If you’ve been following Cornell Professor Emin Gün Sirer on Twitter for his crypto punditry, just note who you’re dealing with. In response to a series of vulnerability disclosures for the TREZOR Wallet, Sirer — the man famous for selling his bitcoin at a low price years back — found it appropriate to drag the company for being transparent about a since-patched vulnerability that affects their hardware-based bitcoin security devices.
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Low Blow, Emin, Low Blow
I cautioned you all about trusting "two people and a dog" from the Czech Republic with your assets. This is an old article, but there are lots of new people coming in. https://t.co/Idpy5EI6GL
— Emin Gün Sirer🔺 (@el33th4xor) December 21, 2017
For those that don’t see any issue with the tweet above, let me break it down for you.
An academic is deriding a company for upholding transparency and peer review when a vulnerability is found in their devices, which is unfortunately not a standard practice in the entire tech field.
The alternative approaches TREZOR could have legally taken, including hostility to vulnerability disclosures, are all tangibly worse outcomes than the courses of action TREZOR chose in both the short and long term.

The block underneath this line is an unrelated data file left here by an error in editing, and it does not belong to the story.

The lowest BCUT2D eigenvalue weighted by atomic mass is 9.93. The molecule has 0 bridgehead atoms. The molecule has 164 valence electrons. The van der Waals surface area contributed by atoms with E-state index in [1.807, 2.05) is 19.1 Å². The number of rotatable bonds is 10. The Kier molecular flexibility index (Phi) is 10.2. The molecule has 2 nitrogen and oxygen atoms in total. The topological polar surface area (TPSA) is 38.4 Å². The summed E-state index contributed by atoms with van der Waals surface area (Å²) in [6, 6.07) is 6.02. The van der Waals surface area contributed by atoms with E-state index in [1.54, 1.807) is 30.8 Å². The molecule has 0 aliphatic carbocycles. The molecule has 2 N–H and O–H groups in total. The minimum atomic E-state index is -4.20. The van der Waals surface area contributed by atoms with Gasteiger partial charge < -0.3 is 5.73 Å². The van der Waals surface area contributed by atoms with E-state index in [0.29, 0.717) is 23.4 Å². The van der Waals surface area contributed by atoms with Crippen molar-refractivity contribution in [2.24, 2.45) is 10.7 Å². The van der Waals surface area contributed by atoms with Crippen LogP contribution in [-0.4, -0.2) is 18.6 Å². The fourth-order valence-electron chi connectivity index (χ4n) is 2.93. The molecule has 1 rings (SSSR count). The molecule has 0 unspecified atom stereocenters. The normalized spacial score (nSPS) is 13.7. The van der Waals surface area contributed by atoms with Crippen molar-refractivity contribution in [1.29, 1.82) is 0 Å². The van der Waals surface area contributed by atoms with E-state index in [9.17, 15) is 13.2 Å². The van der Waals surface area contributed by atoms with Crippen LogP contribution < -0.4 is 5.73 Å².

How come other hardware wallets have not suffered from such problems?
— Emin Gün Sirer🔺 (@el33th4xor) December 22, 2017
The vulnerabilities outlined in the article Emin sources have since been patched by TREZOR — and thus completely irrelevant to the users that update their firmwares regularly.
And Ledger is having firmware patch woes of its own, right now. So other hardware wallets have in fact suffered from similar problems. On the flip side, researcher Saleem Rashid argues Ledger is not being forthright about the true gravity of its new firmware fix.
I’ll happily take transparency over the alternatives, then.
We Should Applaud Transparency in Crypto, Not Chide
Emin dragged a company for implementing best security practices and doing as much due diligence as possible.
He’s angry that the hardware wallet manufacturer researchers found problems in the first place, apparently, which is a bit like being mad at your plumber because a heavy snow burst one of your pipes. Tech security is never a space of absolutes.
There are vulnerabilities in every piece of software and hardware on the market, and what matters is how the people that developed them act when they’re found.
The only incentive to be secretive about a vulnerability patch is the off-chance that an an otherwise ignorant person with a platform (e.g Emin Gün Sirer) whips up a media circus about something you’ve done everything you can to fix. By tweeting this out, Emin is contributing to the security disclosure problem, and indirectly, to the coffers of bad actors that benefit from undisclosed vulnerabilities.
What’s your take? Do you think people should be more careful about what they say in the cryptocurrency space in general? Sound off below.
Images via StartUpTown, TREZOR